The Polish government has exhumed the bodies of late President Lech Kaczyński and his wife Maria in Kraków as part of its re-opened investigation into the 2010 Smolensk plane crash.
The couple's bodies were removed from their tombs in the Wawel castle at 1 a.m. on Tuesday, Nov. 15. Jarosław Kaczyński, the late president's twin brother and leader of Poland’s ruling Law and Justice (PiS) party, alongside the couple’s daughter. Members of the Defense Ministry’s commission re-investigating the crash and two Catholic clerics were also present.
In an interview with Polish television, one of the priests leading the religious ceremony at the exhumation said that “it went without any problems.” “The opening of the sarcophogus took longer than expected,” he added.
Russia At the Heart of A Conspiracy Theory Dividing Poland: the plane crash that killed the Polish president is not going away.
The bodies were then transported to a lab in the medical center of Kraków’s Jagiellonian University, where experts will conduct a number of tests. Poland’s prosecutors say the medics will have four months to "form an opinion."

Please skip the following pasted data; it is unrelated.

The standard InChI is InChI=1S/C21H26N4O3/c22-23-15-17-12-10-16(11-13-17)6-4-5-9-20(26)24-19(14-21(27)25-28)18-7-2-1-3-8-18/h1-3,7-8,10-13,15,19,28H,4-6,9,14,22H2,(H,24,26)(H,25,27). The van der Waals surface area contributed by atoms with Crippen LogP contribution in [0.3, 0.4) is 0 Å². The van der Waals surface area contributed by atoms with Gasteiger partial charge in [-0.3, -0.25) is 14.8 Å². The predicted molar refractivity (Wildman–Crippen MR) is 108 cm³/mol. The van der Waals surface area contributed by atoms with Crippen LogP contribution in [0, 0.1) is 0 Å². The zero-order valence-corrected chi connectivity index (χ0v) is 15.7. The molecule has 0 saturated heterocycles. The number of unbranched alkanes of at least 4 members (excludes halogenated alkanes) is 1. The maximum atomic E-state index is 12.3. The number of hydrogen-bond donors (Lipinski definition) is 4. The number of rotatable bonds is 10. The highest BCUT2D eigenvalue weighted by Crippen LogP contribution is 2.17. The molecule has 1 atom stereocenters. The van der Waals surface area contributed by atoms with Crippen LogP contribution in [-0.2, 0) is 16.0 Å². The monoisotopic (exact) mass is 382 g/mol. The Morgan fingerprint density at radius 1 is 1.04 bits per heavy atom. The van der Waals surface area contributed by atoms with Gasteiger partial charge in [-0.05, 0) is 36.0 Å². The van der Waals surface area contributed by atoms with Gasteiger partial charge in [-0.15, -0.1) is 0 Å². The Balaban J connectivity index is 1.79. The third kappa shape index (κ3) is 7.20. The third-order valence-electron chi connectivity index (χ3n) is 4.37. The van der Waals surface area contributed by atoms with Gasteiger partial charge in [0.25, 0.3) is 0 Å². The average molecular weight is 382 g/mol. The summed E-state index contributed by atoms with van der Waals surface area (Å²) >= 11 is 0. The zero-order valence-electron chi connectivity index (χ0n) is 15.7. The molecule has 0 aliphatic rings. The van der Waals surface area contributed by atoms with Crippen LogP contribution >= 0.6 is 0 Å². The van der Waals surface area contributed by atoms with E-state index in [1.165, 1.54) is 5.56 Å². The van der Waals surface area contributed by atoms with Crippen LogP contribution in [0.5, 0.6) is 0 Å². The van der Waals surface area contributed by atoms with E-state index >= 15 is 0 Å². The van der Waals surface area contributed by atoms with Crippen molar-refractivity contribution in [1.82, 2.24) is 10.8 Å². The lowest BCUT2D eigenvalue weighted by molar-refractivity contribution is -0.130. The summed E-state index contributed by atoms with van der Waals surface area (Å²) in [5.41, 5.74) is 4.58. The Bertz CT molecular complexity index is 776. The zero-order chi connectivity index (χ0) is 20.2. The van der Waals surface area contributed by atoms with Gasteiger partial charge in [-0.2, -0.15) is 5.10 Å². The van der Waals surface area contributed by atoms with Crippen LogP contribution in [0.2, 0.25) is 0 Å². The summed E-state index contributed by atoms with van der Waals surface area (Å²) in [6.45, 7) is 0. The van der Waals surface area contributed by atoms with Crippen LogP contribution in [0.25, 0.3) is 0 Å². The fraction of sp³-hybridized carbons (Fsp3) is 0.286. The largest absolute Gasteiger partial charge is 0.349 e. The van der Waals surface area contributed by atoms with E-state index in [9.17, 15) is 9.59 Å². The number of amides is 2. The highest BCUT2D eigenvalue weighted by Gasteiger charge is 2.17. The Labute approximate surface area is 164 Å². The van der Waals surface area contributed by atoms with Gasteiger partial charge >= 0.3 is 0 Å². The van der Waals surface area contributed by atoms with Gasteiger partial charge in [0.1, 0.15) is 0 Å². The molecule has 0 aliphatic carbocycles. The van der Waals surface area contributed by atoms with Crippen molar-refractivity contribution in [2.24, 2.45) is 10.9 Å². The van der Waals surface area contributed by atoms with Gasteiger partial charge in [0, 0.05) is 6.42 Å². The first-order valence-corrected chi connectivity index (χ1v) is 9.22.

The presidential couple is the first of 83 victims to be exhumed on the orders of the National Prosecution. Over 200 relatives of the victims have signed letters opposing the forced exhumations, with one widow claiming that families were “forced to go through hell.”
President Andrzej Duda has maintained that, although he “understands the pain of the families,” it is the “lawful responsibility of the prosecutors” to carry out the investigation. Only 10% of Poles support the exhumations.
Prosecutors say medical tests should be conducted to investigate claims that the remains of victims were swapped, or find any irregularities in the description of injuries prepared by Russian medical staff. The last of the exhumations is expected to take place by the winter of 2017.
Ninety-six people, including the many members of Poland's former government, were killed in the air crash close to Russia’s Smolensk airport in 2010. Poland's ruling Law and Justice party has long maintained that the disaster that was the result of foul play, placing the blame on Moscow and the previous Polish government led by Donald Tusk, the current President of the European Council.